1. $D(N)$ is roughly increasing, but is not monotonic. Its champion values for $N\leq10000$ are, in the form $(N,D(N))$, $(1,1)$,$(10,2)$,$(24,3)$,$(70,5)$,$(91,6)$,$(391,7)$,$(553,8)$,$(668,9)$,$(961,10)$,$(1235,11)$,$(1265,13)$,$(2561,14)$,$(2604,17)$,$(6275,18)$,$(6276,19),\dots$. This growth is more than logarithmic, and is probably polynomial -- $\log D/\log N$ hovers pretty close to $1/3$ for each of these points, so that may be the answer for the $\Omega$ result.

  2. It appears that the functions $f_N$ may converge as $N\to\infty$, but I'm not sure of this and need more data. Let $l(N)$ denote the least prime $p$ for which the value of $f_N(p)$ is undetermined. Certainly $l(N)\geq 5$ once $N\geq 4$, and while there is a great deal of fluctuation, it appears that maybe $l(N)\geq 7$ once $N\geq40500$; I will be seeing if this is (numerically) true.

I hope to update this answer once I have more data.

Update: For the variation where we only look at the values of $f_N$ on squarefree integers, the behavior appears to be the same.

$(N,D(N),\log D/\log N)$:

  • $(1,1,\text{NaN})$
  • $(30,2,0.2037950471)$
  • $(42,3,0.2939297479)$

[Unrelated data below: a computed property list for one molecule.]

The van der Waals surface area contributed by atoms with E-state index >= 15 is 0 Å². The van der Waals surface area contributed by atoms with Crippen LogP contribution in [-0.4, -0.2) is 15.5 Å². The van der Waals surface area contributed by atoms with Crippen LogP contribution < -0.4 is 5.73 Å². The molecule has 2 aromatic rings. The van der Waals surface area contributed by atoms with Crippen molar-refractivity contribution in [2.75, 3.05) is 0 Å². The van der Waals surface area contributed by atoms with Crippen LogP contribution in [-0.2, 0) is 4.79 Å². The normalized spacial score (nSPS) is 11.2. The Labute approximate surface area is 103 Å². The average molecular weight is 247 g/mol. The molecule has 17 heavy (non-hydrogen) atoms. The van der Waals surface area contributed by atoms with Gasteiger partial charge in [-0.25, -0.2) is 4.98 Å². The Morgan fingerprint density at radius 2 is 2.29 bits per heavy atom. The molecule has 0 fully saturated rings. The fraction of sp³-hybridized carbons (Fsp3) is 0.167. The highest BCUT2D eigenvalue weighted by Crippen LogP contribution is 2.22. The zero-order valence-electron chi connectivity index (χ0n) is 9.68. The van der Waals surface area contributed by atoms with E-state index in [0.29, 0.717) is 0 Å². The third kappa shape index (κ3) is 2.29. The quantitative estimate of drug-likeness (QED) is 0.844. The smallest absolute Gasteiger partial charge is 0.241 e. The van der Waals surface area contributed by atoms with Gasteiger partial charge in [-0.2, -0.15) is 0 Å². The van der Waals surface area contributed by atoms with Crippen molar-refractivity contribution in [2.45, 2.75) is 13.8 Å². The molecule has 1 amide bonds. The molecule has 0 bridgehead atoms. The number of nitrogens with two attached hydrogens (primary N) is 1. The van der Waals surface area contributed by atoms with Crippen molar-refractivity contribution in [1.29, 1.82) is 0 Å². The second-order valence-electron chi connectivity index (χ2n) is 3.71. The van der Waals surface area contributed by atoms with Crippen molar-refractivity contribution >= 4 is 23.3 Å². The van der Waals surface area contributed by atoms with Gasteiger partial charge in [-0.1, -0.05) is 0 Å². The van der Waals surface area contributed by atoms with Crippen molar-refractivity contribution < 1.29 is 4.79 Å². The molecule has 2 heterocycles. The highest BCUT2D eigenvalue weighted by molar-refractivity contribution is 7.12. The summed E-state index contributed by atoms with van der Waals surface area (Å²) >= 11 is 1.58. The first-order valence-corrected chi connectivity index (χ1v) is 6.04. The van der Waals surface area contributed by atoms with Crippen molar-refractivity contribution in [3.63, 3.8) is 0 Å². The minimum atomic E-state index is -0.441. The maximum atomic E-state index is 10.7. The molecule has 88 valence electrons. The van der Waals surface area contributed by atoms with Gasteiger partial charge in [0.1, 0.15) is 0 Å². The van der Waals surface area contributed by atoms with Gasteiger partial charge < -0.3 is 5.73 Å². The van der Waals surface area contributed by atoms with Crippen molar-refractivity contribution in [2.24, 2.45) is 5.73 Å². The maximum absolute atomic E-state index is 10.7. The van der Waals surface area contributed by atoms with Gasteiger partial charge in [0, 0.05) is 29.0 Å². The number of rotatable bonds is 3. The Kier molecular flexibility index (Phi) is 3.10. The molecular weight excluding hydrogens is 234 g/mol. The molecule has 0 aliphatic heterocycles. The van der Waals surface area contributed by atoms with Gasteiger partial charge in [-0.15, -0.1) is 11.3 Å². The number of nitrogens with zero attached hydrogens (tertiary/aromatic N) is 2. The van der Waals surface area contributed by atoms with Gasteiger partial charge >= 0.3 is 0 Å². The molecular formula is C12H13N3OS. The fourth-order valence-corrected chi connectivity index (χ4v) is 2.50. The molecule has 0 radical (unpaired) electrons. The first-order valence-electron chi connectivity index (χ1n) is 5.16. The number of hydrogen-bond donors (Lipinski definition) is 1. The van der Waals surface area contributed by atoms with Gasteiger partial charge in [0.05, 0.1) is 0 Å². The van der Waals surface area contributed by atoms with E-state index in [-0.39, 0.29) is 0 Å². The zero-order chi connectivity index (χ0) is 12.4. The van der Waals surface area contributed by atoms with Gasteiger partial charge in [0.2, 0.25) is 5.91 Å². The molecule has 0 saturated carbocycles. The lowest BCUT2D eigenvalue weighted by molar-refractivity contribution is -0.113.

• $(77,4,0.3191428313)$
  • $(190,5,0.3067334722)$
  • $(238,6,0.3274252273)$
  • $(319,8,0.3606890916)$
  • $(939,9,0.3210056698)$
  • $(1358,10,0.3191931033)$
  • $(1461,11,0.3290703914)$
  • $(2185,13,0.3335707591)$
  • $(2769,14,0.3329519195)$
  • $(3354,15,0.3335896252)$
  • $(3689,17,0.3449622741)$
  • $\begingroup$ After when $f_N(p)$ the function is periodic. Thus $f_N(p)$ does not depend on $N$ for $N>2\cdot3\cdots p$, and so $f(N)$ converges. It may be hard to compute the limit thought. $\endgroup$ – Omer Sep 23 '12 at 17:30
  • $\begingroup$ The links seem to have gone away. $\endgroup$ – Gerry Myerson Mar 7 '14 at 5:19
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    $\begingroup$ Fixed! Sorry about that. Apparently all the files I'd hosted at Emory before moving have gone away. $\endgroup$ – rlo Mar 7 '14 at 17:08

Here is a plot of rlo's data (as listed in his/her item (1)):
          Plot D(N)

And here is the $\log D(N) / \log N$ ratio he mentioned in the comment (where the constant red line is $\frac{1}{3}$):
          Plot LogD/LogN

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    $\begingroup$ His. And the ratio of $\log D/\log N$ I alluded to, not in graph form: 0.3010299957, 0.345687124, 0.3788254007, 0.3972102138, 0.3260186782, 0.3302216042, 0.3378116896, 0.3352640758, 0.3368385727, 0.3590944053, 0.336264762, 0.3602395359, 0.3305424391, 0.3367194215. Close enough to 1/3 that I suspect something is happening. $\endgroup$ – rlo Aug 25 '12 at 0:30